- Be careful when rolling out your sail. Hold the foot (bottom) of the sail with your back to the wind, keep the sail low, and roll out the sail so that the foot stays upwind and the head (top) ends up downwind. You may want to put something heavy (like a large round rock, or a sand bag) on the foot of the sail during this process to avoid having the sail fly away in the wind.
- While threading the mast into the sail, keep everything low, but lift the foot of the sail off of the ground until there is moderate downhaul tension on the sail.
- While threading the mast into the sail, make sure that the batten tips all end up on the same side of the mast, preferably with battens closer to the ground and the mast above them.
- You'll want to start at the bottom of the sail and thread the mast into the sleeve. After you get past the boom cutout, it will get tougher to push the mast up the sleeve. At this point, stop pushing from the bottom of the sail and re-position yourself.
- If you keep pushing from the bottom of the sail, you can wear down the inside of the luff sleeve with the mast's tip, pulling apart stitching, and even putting holes into the luff sleeve if you do it frequently enough.
- Keep the foot of the sail up off the ground. Keep one hand on the mast where it is entering the sail at the foot. Move around the side of the sail and reach your other hand up to the top of the sail's boom cutout. Hold the sail firmly from that spot above the boom.
- At this point, you will want to allow the sail to LOOSELY bunch up into LOOSE and open/straight "waves" of sail material as you push the mast up from the bottom and hold the sail firmly from above the boom cutout. Use this method to slowly push the mast in until it seats in the top cap of the sail. Keep the mast/sail up off the ground while doing this, DO NOT PUT IT DOWN. The very tippy top of the sail/mast can stay touching the ground, but not the foot or the main panel area where it is loosely bunched. If it touches the ground or flaps around too much, those loose bunches will quickly turn into little creases, so be careful, and don't spend too much time with the sail in this position.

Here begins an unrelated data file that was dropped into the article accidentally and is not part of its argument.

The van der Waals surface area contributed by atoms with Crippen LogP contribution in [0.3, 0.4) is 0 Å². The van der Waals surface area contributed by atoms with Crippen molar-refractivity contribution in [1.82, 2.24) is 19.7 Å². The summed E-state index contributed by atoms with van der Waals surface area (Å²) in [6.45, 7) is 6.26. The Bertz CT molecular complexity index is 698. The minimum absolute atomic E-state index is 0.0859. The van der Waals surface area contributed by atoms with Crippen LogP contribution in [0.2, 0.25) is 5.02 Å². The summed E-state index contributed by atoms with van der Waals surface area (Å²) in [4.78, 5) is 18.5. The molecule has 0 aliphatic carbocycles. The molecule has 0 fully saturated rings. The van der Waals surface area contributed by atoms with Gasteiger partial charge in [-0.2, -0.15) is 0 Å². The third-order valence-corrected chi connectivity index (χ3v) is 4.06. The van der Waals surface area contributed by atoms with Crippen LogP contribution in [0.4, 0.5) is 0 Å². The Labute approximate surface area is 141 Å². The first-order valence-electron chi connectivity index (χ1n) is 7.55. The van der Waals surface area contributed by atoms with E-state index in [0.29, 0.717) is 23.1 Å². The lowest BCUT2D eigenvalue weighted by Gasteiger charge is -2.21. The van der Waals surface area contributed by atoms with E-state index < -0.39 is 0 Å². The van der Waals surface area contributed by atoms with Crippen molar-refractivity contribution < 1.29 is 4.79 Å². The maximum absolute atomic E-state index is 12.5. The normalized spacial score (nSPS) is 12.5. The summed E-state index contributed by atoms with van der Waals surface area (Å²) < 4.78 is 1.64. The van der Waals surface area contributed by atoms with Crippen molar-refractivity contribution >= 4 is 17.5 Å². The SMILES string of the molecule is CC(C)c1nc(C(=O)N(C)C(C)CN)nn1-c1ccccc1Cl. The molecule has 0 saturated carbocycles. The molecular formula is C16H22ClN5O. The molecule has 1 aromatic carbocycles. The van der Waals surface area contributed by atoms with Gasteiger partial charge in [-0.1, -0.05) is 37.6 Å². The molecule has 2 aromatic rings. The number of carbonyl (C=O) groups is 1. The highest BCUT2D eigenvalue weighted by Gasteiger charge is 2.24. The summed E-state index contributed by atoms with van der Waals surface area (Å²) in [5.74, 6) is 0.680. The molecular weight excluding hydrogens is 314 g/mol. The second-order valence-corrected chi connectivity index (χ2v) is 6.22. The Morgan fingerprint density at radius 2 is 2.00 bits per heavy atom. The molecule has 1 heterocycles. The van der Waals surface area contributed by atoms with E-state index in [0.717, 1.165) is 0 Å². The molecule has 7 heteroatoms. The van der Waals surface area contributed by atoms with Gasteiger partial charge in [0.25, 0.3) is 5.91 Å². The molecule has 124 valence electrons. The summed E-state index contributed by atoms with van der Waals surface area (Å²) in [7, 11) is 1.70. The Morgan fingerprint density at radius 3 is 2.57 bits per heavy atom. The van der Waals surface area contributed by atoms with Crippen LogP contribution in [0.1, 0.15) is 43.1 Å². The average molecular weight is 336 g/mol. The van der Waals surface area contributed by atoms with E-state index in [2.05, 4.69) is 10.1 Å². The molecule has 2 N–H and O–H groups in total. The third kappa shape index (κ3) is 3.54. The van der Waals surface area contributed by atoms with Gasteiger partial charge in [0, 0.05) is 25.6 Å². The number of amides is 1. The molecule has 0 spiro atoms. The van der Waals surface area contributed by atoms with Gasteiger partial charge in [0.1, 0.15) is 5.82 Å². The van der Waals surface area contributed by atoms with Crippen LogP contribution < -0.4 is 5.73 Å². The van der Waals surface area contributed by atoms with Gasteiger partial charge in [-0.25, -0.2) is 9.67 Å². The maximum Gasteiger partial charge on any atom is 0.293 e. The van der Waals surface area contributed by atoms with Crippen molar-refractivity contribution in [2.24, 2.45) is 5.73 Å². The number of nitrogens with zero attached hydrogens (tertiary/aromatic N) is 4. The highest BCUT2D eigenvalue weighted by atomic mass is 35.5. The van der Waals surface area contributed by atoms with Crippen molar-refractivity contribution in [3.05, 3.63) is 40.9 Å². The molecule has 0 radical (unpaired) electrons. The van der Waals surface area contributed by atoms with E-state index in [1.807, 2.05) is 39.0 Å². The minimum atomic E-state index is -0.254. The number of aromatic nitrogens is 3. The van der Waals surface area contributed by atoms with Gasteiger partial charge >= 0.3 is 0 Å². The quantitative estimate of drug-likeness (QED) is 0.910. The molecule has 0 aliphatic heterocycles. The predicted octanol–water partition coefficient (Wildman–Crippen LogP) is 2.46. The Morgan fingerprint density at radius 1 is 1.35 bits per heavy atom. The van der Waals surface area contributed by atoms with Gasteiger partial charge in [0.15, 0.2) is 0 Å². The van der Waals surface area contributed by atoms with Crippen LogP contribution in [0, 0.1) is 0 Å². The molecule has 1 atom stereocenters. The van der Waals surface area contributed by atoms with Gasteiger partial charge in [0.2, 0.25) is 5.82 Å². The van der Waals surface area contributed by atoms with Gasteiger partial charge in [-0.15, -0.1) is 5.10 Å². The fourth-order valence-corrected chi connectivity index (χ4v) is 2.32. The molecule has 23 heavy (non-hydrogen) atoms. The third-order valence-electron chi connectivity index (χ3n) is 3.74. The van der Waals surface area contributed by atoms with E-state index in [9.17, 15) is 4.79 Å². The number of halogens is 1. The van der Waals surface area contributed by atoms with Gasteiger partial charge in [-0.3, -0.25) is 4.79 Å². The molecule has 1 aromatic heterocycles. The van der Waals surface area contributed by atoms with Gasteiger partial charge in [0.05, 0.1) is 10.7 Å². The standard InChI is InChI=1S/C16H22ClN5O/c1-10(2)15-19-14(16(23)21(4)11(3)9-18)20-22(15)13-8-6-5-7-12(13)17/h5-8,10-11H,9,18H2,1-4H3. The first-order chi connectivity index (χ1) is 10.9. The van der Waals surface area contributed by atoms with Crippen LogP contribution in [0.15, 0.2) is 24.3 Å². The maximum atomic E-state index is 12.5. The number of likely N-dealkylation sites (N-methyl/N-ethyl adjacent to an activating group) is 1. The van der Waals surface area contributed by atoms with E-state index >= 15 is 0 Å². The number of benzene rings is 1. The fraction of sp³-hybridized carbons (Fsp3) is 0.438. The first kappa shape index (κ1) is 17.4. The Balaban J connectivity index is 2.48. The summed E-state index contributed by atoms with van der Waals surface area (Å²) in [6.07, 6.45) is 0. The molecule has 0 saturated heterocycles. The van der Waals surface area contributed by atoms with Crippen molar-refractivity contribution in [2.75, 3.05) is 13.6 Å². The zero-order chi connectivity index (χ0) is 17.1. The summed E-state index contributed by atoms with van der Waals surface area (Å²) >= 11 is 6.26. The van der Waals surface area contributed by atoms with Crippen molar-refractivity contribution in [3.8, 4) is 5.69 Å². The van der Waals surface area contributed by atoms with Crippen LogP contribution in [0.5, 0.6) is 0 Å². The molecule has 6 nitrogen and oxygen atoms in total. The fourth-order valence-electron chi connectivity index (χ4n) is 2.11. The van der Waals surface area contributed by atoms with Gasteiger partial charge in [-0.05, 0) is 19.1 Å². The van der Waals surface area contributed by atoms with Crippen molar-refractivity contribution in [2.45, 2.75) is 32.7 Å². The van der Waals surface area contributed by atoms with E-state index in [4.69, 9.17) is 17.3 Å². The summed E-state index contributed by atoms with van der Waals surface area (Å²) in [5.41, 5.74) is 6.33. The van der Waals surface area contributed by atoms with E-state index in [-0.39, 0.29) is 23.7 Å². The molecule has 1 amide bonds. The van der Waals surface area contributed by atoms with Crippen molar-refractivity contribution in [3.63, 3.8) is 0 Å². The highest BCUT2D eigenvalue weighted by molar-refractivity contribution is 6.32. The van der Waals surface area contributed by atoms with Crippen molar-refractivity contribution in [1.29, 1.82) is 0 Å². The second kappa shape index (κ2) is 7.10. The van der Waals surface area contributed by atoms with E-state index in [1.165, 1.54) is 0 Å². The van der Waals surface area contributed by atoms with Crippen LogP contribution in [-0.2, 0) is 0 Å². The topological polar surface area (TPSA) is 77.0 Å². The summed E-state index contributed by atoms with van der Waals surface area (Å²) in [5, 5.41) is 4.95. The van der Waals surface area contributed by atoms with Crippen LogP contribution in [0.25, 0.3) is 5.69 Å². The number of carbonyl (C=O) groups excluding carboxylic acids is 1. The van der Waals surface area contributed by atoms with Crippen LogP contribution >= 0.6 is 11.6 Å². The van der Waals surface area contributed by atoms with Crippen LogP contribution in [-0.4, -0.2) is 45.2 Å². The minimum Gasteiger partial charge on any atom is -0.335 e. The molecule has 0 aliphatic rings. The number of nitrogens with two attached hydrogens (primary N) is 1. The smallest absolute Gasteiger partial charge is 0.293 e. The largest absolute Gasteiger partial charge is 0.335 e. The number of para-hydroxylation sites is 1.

- After the mast tip is securely seated, move back down to the foot of the sail, insert your extension into the bottom of the mast, and feed the downhaul line through the sail's pulleys. Keep the foot of the sail up off the ground still!
- Add moderate downhaul tension and pull the sail tautly down the mast. Once the bunches are pulled out of the sail, you can now gently put it down on the ground and it won't crease.
- Use a similar process to de-rig, making sure to keep the sail off the ground while it is loosely bunched.